Samsung Electronics Co. and LG Electronics Inc. said Tuesday they have set up new logistics facilities in the United States in an apparent move to better cope with US safeguard measures.
Samsung Electronics America has signed a deal with a real-estate firm to lease a 421,000-square-foot facility in Edgefield County, South Carolina, a Samsung official said.
The new facility appears to serve as a hub for warehousing and shipping washing machines being produced in Samsung's appliance factory in Newberry, about 60 kilometers away from Edgefield County.
The latest move came amid concerns that Samsung's washing machines could be in short supply after US President Donald Trump signed a set of safeguard measures last week against imported large residential washing machines and solar cells, including those from South Korea.
The measures include a 20 percent tariff on the first 1.2 million units of imported large residential washers and a 50 percent tariff on units exceeding the quota. The below-quota rate goes down to 18 percent and 16 percent in the second and third years, respectively. For units exceeding the quota, the rate goes down to 45 percent and 40 percent.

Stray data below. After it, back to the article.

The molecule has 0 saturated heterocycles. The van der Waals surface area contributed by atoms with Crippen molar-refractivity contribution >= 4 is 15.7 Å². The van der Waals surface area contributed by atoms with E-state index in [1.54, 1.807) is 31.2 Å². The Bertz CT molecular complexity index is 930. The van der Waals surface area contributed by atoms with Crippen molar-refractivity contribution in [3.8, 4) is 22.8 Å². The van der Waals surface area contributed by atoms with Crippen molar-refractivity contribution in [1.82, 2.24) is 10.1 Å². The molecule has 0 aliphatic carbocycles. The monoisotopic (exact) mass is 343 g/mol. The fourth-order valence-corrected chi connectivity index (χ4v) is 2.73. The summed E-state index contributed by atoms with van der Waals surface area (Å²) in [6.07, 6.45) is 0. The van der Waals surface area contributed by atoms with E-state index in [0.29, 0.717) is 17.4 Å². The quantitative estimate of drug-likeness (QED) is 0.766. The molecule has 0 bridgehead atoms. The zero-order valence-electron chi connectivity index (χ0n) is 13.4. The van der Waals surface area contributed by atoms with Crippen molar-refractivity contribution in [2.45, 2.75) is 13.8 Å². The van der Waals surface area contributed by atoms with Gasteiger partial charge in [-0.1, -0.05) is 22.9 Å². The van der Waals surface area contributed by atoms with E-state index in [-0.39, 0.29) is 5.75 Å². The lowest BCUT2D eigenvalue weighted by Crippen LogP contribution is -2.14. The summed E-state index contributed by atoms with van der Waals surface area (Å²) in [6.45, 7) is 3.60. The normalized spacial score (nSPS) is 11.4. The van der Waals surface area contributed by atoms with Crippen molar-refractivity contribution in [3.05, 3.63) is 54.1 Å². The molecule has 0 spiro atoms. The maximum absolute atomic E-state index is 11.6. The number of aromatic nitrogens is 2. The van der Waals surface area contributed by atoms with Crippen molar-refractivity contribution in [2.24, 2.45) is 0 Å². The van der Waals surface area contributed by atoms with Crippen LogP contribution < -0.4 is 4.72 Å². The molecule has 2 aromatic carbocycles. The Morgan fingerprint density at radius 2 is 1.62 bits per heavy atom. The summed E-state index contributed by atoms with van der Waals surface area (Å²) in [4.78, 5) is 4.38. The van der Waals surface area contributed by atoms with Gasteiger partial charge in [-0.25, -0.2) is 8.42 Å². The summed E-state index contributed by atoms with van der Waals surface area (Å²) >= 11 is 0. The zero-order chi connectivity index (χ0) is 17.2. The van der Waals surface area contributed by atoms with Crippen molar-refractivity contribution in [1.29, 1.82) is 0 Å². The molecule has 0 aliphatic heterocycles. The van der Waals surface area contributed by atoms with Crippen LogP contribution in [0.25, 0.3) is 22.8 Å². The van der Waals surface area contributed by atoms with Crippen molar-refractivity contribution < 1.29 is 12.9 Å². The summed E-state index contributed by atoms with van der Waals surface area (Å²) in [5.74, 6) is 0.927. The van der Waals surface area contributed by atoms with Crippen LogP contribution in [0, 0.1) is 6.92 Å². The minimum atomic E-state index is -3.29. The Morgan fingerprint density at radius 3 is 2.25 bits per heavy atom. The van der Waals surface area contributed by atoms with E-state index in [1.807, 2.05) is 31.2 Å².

Samsung and LG -- two South Korean manufacturers -- exported a combined US$1 billion worth of large residential washing machines to the US in 2016, holding some 16 percent and 13 percent, respectively, of the market led by US rival Whirlpool that accounts for 38 percent of the total.
LG Electronics USA, the North American subsidiary of LG Electronics, opened a 410,300-square-foot distribution center in East Windsor Township, located between New York and Philadelphia, in November.
"From this new center, LG will deliver its award-winning refrigerators, dishwashers, ranges, washers and dryers to dealers. LG said the new facility will allow LG to be more responsive to its East Coast customers and support the growth of LG home appliances in the region," East Windsor Township said in a statement posted on its website.
LG Electronics has said it will begin operations at its washing machine plant in Tennessee in the third quarter, several months earlier than previously scheduled, to better deal with the US safeguard measures.
The South Korean tech giant had planned to begin operations at the $250 million plant in February 2019 that has an annual capacity of more than 1 million units of front-loading and top-loading washing machines. (Yonhap)